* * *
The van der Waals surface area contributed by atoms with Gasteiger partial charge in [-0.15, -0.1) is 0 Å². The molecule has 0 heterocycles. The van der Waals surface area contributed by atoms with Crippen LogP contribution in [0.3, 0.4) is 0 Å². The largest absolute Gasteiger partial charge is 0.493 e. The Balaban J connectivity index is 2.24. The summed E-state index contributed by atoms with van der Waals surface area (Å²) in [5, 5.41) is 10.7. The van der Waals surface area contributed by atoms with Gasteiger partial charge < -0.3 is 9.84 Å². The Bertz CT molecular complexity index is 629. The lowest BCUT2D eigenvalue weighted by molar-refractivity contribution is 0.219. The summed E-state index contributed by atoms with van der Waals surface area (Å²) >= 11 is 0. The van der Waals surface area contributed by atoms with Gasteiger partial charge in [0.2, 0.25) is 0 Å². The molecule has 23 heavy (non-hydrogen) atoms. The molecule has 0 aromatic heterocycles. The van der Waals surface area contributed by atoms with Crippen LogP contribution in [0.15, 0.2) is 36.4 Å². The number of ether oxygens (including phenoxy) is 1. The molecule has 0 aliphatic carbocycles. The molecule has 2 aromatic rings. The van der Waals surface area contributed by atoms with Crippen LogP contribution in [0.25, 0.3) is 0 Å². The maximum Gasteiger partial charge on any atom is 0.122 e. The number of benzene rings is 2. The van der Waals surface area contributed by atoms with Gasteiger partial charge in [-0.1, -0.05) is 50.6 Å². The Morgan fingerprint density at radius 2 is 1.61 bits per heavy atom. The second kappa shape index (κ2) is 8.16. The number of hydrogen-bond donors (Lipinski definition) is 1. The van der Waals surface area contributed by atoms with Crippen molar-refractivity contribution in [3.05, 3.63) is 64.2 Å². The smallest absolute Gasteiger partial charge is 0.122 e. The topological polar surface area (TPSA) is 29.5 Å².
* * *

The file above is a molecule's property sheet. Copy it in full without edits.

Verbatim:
The van der Waals surface area contributed by atoms with Gasteiger partial charge in [-0.15, -0.1) is 0 Å². The molecule has 0 heterocycles. The van der Waals surface area contributed by atoms with Crippen LogP contribution in [0.3, 0.4) is 0 Å². The largest absolute Gasteiger partial charge is 0.493 e. The Balaban J connectivity index is 2.24. The summed E-state index contributed by atoms with van der Waals surface area (Å²) in [5, 5.41) is 10.7. The van der Waals surface area contributed by atoms with Gasteiger partial charge < -0.3 is 9.84 Å². The Bertz CT molecular complexity index is 629. The lowest BCUT2D eigenvalue weighted by molar-refractivity contribution is 0.219. The summed E-state index contributed by atoms with van der Waals surface area (Å²) >= 11 is 0. The van der Waals surface area contributed by atoms with Gasteiger partial charge in [0.2, 0.25) is 0 Å². The molecule has 23 heavy (non-hydrogen) atoms. The molecule has 0 aromatic heterocycles. The van der Waals surface area contributed by atoms with Crippen LogP contribution in [0.15, 0.2) is 36.4 Å². The number of ether oxygens (including phenoxy) is 1. The molecule has 0 aliphatic carbocycles. The molecule has 2 aromatic rings. The van der Waals surface area contributed by atoms with Crippen LogP contribution in [0.25, 0.3) is 0 Å². The maximum Gasteiger partial charge on any atom is 0.122 e. The number of benzene rings is 2. The van der Waals surface area contributed by atoms with Gasteiger partial charge in [-0.1, -0.05) is 50.6 Å². The Morgan fingerprint density at radius 2 is 1.61 bits per heavy atom. The second kappa shape index (κ2) is 8.16. The number of hydrogen-bond donors (Lipinski definition) is 1. The van der Waals surface area contributed by atoms with Crippen molar-refractivity contribution in [3.05, 3.63) is 64.2 Å². The smallest absolute Gasteiger partial charge is 0.122 e. The topological polar surface area (TPSA) is 29.5 Å².